The experimental plots were isolated by bunds and were irrigated and drained individually in order to avoid contamination with the different pesticides to be assessed. Sampling of macroinvertebrates inside each experimental plot was performed as repetitions, which were defined by the sampling sufficiency analysis, performed prior to the first collection (Wandscheer et al. 2016), whereas the minimum value found was 10 samples per plot.

For rice cultivation, the PUITÁ INTA CL cultivar was seeded at the density of 85 kg ha-1 seed, in the minimum cultivation system. Basal fertilization, topdressing nitrogen, start of irrigation of the plots and other cropping features were performed in accordance with the soil analysis and technical recommendations for crops in rice paddy fields (SOSBAI 2012). When the experimental plots were irrigated, they remained with a water depth of 0.10 m. In addition, a large, round bund was built in order to avoid water loss by lateral infiltration, maintaining the hydraulic load of the plots.

Soil collections were performed with the support of a cylindrical PVC Corer, with 0.1 m diameter, at a depth of 0.1 m from the soil, at four moments during the first year (1 day before pesticide application (day 0), 1 day after pesticide application (day 1), 15 and 30 days after pesticide application (days 15 and 30, respectively)). For the second year, an additional collection was performed within 7 days after pesticide application (day 7). These sample days were chosen in order to include the entire period of rice cultivation.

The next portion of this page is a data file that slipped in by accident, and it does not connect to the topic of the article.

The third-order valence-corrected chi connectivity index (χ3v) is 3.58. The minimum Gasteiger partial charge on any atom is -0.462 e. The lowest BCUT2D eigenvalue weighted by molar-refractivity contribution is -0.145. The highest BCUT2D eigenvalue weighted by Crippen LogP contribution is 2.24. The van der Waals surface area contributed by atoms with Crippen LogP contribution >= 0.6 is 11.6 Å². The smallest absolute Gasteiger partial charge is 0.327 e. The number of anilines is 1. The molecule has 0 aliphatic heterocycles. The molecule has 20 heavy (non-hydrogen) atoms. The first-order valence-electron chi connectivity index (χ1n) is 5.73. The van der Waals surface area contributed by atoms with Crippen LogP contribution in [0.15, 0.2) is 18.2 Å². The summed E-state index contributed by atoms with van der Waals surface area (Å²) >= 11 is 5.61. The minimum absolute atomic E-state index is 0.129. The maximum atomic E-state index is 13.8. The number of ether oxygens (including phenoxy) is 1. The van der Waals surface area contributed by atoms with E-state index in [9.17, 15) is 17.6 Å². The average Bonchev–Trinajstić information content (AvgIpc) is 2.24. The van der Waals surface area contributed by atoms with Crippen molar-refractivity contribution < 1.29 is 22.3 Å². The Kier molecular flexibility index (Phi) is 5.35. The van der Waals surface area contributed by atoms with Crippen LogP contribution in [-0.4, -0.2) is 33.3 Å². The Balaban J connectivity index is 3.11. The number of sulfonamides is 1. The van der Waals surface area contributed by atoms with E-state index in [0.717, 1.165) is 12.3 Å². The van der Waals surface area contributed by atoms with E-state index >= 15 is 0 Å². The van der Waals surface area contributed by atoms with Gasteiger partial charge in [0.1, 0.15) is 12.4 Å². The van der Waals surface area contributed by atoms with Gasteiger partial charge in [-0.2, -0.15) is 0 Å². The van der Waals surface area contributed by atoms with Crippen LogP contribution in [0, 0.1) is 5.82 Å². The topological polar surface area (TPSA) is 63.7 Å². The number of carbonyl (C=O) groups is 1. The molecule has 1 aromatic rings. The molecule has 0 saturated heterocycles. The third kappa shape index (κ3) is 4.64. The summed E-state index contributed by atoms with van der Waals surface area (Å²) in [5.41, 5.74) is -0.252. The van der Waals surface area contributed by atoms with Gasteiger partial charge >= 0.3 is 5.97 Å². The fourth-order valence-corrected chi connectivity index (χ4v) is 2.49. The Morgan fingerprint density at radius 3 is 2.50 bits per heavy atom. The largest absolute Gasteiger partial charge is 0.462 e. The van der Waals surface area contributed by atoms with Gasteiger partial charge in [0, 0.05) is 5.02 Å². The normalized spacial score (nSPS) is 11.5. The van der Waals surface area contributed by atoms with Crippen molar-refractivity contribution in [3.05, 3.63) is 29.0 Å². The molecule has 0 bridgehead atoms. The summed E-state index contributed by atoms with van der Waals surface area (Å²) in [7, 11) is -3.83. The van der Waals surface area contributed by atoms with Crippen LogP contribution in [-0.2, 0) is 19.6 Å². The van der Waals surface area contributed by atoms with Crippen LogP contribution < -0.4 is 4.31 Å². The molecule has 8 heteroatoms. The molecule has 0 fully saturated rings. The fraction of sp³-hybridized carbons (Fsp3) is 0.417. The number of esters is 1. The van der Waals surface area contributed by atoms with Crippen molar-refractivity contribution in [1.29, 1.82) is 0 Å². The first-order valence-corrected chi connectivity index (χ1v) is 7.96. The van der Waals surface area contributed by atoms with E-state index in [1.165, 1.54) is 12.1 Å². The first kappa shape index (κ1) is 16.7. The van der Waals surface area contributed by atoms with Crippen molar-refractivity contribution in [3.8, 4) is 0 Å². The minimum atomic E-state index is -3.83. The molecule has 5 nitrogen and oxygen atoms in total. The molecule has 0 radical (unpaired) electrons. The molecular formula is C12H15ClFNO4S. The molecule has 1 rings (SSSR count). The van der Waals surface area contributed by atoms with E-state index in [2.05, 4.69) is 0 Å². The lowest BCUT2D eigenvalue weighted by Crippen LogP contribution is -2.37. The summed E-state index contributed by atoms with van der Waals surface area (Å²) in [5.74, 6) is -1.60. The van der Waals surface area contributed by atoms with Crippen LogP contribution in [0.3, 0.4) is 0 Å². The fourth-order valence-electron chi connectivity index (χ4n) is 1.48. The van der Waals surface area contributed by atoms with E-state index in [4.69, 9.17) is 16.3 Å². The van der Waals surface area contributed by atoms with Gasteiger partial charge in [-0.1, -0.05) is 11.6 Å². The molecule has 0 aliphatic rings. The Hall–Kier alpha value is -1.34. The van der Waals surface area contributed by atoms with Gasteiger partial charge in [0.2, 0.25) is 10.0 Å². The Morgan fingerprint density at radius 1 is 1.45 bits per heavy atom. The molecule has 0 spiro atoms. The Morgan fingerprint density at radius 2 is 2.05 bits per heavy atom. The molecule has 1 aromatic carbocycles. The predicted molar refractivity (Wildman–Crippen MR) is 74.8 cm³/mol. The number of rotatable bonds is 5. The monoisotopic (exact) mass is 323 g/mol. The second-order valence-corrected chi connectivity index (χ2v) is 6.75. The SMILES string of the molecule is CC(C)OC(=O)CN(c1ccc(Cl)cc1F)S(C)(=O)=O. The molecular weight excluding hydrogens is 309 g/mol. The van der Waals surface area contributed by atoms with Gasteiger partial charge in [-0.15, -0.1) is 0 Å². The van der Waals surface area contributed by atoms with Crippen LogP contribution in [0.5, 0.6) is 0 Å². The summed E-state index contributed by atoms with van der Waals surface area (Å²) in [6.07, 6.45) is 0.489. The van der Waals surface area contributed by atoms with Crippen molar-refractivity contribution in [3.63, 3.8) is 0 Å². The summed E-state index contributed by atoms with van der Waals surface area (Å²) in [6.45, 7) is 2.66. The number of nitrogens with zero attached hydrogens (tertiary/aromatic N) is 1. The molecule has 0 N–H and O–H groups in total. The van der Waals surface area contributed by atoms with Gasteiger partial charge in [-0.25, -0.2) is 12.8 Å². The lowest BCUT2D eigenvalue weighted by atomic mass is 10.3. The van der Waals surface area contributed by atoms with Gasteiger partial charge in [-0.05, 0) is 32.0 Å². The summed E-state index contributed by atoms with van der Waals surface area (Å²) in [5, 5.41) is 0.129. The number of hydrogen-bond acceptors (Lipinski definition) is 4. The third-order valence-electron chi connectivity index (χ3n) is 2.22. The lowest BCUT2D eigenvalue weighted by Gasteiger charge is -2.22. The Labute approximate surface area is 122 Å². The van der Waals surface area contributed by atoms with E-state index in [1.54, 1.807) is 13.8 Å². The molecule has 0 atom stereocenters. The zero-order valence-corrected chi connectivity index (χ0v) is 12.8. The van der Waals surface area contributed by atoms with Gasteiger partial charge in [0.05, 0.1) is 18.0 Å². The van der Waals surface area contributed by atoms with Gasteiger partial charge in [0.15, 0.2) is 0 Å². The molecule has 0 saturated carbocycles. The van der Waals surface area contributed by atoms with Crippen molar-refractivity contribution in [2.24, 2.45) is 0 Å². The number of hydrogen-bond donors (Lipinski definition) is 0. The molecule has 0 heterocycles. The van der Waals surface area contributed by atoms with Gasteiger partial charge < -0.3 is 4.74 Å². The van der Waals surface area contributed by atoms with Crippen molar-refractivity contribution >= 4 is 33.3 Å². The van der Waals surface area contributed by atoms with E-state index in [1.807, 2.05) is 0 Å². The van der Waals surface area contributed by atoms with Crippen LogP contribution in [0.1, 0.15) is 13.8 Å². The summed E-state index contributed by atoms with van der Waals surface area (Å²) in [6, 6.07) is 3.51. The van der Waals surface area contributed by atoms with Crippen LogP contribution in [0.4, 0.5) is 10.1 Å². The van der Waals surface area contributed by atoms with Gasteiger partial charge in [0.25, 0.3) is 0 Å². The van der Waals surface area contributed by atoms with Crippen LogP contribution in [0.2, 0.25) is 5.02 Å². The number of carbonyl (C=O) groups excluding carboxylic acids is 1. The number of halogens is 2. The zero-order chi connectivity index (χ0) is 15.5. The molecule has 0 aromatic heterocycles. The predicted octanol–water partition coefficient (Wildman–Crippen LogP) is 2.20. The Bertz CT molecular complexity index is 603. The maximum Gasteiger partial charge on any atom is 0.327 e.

In the field, the soil samples were stored in labeled plastic bags, and then taken to the laboratory to be washed in running water, by means of a 0.5 mm mesh sieve (Kuhlmann et al. 2012). After washing, the samples were placed in 1 L plastic containers, in which 70 °GL ethyl alcohol and Rose Bengal stain (1 L of 70 °GL ethyl alcohol: 1 g of stain) were added, so that the final ratio was 1:2 (soil sample: stain + 70 °GL ethyl alcohol).

The analyses of the samples were performed in two steps: trial and identification; count of existing taxa. In the trial step, the samples were washed once again in running water to clean off excess stain. Then, the samples were placed in white-bottom trays, and with the aid of a lamp, the thicker materials and bigger specimens were removed with the naked eye. Later, an analysis with a stereomicroscope was performed for removal of smaller individuals from the samples. The collected individuals were identified under stereomicroscopy up to the smallest possible taxonomic level, based on references in the literature (Fernández and Domínguez 2001, Costa et al. 2006, Mugnai et al. 2010).

The assessed parameters were richness (number of taxa) and density (number of specimens per square meter). Physical-chemical parameters of the water were assessed during the sampling days, such as temperature, pH, dissolved oxygen and pesticide persistence. Pesticide concentration in the water was assessed 5 min after the first application (day 0) and 1 day later (day 1), 7 days later (day 7 - for the second year), 15 and 30 days after pesticide applications (days 15 and 30). Pesticide concentration in the soil was assessed 1 day later (day 1), 7 days later (day 7 - for the second year), 15 and 30 days after pesticide applications (days 15 and 30).